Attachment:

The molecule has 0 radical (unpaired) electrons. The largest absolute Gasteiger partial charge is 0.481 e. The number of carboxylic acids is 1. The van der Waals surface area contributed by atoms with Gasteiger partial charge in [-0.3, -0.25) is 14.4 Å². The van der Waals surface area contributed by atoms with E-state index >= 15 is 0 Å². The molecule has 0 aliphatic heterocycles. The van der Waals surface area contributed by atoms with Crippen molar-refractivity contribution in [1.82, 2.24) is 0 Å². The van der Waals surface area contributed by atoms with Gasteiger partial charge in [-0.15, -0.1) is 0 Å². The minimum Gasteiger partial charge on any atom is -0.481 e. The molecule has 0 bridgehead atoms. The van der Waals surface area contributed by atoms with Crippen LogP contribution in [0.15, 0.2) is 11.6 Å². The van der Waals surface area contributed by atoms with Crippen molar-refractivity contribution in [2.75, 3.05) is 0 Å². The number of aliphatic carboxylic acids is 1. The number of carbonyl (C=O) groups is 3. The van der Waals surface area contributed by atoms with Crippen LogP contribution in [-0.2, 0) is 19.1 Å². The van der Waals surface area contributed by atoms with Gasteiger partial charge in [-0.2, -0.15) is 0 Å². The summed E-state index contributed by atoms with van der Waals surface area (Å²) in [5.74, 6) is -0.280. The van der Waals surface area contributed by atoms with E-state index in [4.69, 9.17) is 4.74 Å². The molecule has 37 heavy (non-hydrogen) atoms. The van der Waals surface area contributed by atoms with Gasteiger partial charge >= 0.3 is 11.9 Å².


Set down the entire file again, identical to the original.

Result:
The molecule has 0 radical (unpaired) electrons. The largest absolute Gasteiger partial charge is 0.481 e. The number of carboxylic acids is 1. The van der Waals surface area contributed by atoms with Gasteiger partial charge in [-0.3, -0.25) is 14.4 Å². The van der Waals surface area contributed by atoms with E-state index >= 15 is 0 Å². The molecule has 0 aliphatic heterocycles. The van der Waals surface area contributed by atoms with Crippen molar-refractivity contribution in [1.82, 2.24) is 0 Å². The van der Waals surface area contributed by atoms with Gasteiger partial charge in [-0.15, -0.1) is 0 Å². The minimum Gasteiger partial charge on any atom is -0.481 e. The molecule has 0 bridgehead atoms. The van der Waals surface area contributed by atoms with Crippen LogP contribution in [0.15, 0.2) is 11.6 Å². The van der Waals surface area contributed by atoms with Crippen molar-refractivity contribution in [2.75, 3.05) is 0 Å². The number of aliphatic carboxylic acids is 1. The number of carbonyl (C=O) groups is 3. The van der Waals surface area contributed by atoms with Crippen LogP contribution in [-0.2, 0) is 19.1 Å². The van der Waals surface area contributed by atoms with Gasteiger partial charge in [-0.2, -0.15) is 0 Å². The summed E-state index contributed by atoms with van der Waals surface area (Å²) in [5.74, 6) is -0.280. The van der Waals surface area contributed by atoms with E-state index in [4.69, 9.17) is 4.74 Å². The molecule has 37 heavy (non-hydrogen) atoms. The van der Waals surface area contributed by atoms with Gasteiger partial charge >= 0.3 is 11.9 Å².